Tokyo's Toyosu fish market, which opened in 2018 to replace the aging Tsukiji market, is facing tough times with both trade volume and prices of high-end fish and other marine products tumbling as demand collapses amid the coronavirus pandemic.
The wholesale market is famous for its tuna auctions, but trade in the fish has roughly halved in volume from a year earlier amid sharp declines in the number of customers at restaurants, especially foreign tourists, according to the operator.
Most of the seafood at the Toyosu market is snapped up by professional buyers supplying customers such as upscale sushi restaurants but amid the current market conditions, some unsold products end up being sold online to members of the public at discount prices.
"Fish prices are down and we have no customers. Our business is almost dying," said Masaru Harada, 53, president of the intermediate wholesaler Dairiki Shoten, which has a shop inside the Toyosu market.
(Tuna are lined up for the year's first auction at Tokyo's Toyosu fish market on Jan. 5, 2020)
Dairiki trades 50 to 60 expensive marine products such as cherry bass for its customers including sushi and seafood restaurants in Tokyo's posh Ginza and Akasaka districts, but a number of transactions have been canceled since around March due to the impact of the pneumonia-causing virus in the country.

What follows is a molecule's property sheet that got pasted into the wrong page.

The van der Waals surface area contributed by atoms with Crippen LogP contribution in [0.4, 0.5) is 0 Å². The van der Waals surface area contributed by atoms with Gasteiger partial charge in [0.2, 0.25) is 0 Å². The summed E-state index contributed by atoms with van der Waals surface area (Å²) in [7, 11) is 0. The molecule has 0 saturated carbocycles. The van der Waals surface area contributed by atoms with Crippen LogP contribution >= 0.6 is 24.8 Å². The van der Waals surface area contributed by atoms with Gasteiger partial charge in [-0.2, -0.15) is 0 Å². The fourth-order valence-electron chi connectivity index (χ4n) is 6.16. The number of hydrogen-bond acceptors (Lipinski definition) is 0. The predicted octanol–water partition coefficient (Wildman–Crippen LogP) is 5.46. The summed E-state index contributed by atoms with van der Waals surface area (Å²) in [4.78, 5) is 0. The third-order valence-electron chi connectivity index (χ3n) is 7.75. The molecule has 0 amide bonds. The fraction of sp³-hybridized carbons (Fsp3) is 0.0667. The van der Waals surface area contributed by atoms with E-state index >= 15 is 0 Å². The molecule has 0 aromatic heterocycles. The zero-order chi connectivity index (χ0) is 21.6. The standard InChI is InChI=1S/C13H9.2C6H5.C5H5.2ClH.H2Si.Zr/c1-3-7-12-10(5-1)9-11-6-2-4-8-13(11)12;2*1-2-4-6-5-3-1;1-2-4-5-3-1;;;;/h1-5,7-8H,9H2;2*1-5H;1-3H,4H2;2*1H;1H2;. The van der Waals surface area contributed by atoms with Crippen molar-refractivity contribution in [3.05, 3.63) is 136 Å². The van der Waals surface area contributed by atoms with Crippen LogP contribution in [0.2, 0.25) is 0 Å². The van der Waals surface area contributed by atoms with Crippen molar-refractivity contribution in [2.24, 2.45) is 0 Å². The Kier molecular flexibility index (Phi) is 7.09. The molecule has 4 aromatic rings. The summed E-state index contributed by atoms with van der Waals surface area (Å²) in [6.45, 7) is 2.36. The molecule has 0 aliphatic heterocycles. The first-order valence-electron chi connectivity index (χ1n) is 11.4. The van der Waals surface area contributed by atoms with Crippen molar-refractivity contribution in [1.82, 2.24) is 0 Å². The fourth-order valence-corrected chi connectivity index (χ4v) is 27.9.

The company is limiting the work hours of its 15 employees to survive the hardship but its sales have plunged by about 80 percent, it said.
Its overseas customers have also decreased and are now only in Hong Kong. The company said it is considering applying for loans in anticipation of the situation getting worse.
"This is our biggest crisis, and we can't foresee the future. We have to overcome it by uniting as team Dairiki," said Harada.
According to a weekly trading report by the Toyosu market for the seven-day period from April 10, daily trade volume for fresh fish plunged about 30 percent from a year earlier to 469 tons. Volume for tuna halved to 19.7 tons.
The wholesale price of tuna caught by Japanese boats dived about 70 percent from a year earlier to 2,910 yen ($27) per kilogram on average.
Due to the influence of the pandemic, tourists have been barred from entering the Toyosu market since late February, with restaurants and shops there only accepting market workers.
Its tuna auctions were once popular attractions for visitors.
Meanwhile, some online sales sites with logistics bases in the Toyosu market have started selling items unsold to professional buyers such as sea urchin and salmon eggs for general customers at discount prices.
Akifumi Hagiwara, the 58-year-old president of an operator of online sales website Umaimon.com, said his company has seen a 10-fold increase in daily sales lately.
"Best seafood is brought to the Toyosu market from around the world. We would like to support producers by selling items that were not sold in the market," Hagiwara said.